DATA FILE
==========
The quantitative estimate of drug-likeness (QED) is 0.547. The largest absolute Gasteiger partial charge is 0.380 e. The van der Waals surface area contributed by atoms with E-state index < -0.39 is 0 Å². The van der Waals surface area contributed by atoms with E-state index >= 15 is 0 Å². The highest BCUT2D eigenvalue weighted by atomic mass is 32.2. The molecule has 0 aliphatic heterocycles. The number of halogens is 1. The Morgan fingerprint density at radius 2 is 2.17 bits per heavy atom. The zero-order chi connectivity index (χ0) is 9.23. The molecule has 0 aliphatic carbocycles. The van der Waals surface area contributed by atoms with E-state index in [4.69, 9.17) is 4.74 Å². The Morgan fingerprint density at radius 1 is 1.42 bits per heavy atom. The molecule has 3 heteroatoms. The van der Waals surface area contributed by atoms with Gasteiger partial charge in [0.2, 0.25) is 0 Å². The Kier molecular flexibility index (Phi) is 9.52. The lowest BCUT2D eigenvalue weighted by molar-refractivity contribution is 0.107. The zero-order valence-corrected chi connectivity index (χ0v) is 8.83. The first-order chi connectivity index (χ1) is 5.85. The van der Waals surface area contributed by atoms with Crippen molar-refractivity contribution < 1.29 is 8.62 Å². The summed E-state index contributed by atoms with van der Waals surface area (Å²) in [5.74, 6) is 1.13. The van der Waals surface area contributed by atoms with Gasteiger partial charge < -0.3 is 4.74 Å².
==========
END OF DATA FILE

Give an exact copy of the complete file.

The quantitative estimate of drug-likeness (QED) is 0.547. The largest absolute Gasteiger partial charge is 0.380 e. The van der Waals surface area contributed by atoms with E-state index < -0.39 is 0 Å². The van der Waals surface area contributed by atoms with E-state index >= 15 is 0 Å². The highest BCUT2D eigenvalue weighted by atomic mass is 32.2. The molecule has 0 aliphatic heterocycles. The number of halogens is 1. The Morgan fingerprint density at radius 2 is 2.17 bits per heavy atom. The zero-order chi connectivity index (χ0) is 9.23. The molecule has 0 aliphatic carbocycles. The van der Waals surface area contributed by atoms with E-state index in [4.69, 9.17) is 4.74 Å². The Morgan fingerprint density at radius 1 is 1.42 bits per heavy atom. The molecule has 3 heteroatoms. The van der Waals surface area contributed by atoms with Gasteiger partial charge in [0.2, 0.25) is 0 Å². The Kier molecular flexibility index (Phi) is 9.52. The lowest BCUT2D eigenvalue weighted by molar-refractivity contribution is 0.107. The zero-order valence-corrected chi connectivity index (χ0v) is 8.83. The first-order chi connectivity index (χ1) is 5.85. The van der Waals surface area contributed by atoms with Crippen molar-refractivity contribution < 1.29 is 8.62 Å². The summed E-state index contributed by atoms with van der Waals surface area (Å²) in [5.74, 6) is 1.13. The van der Waals surface area contributed by atoms with Gasteiger partial charge < -0.3 is 4.74 Å².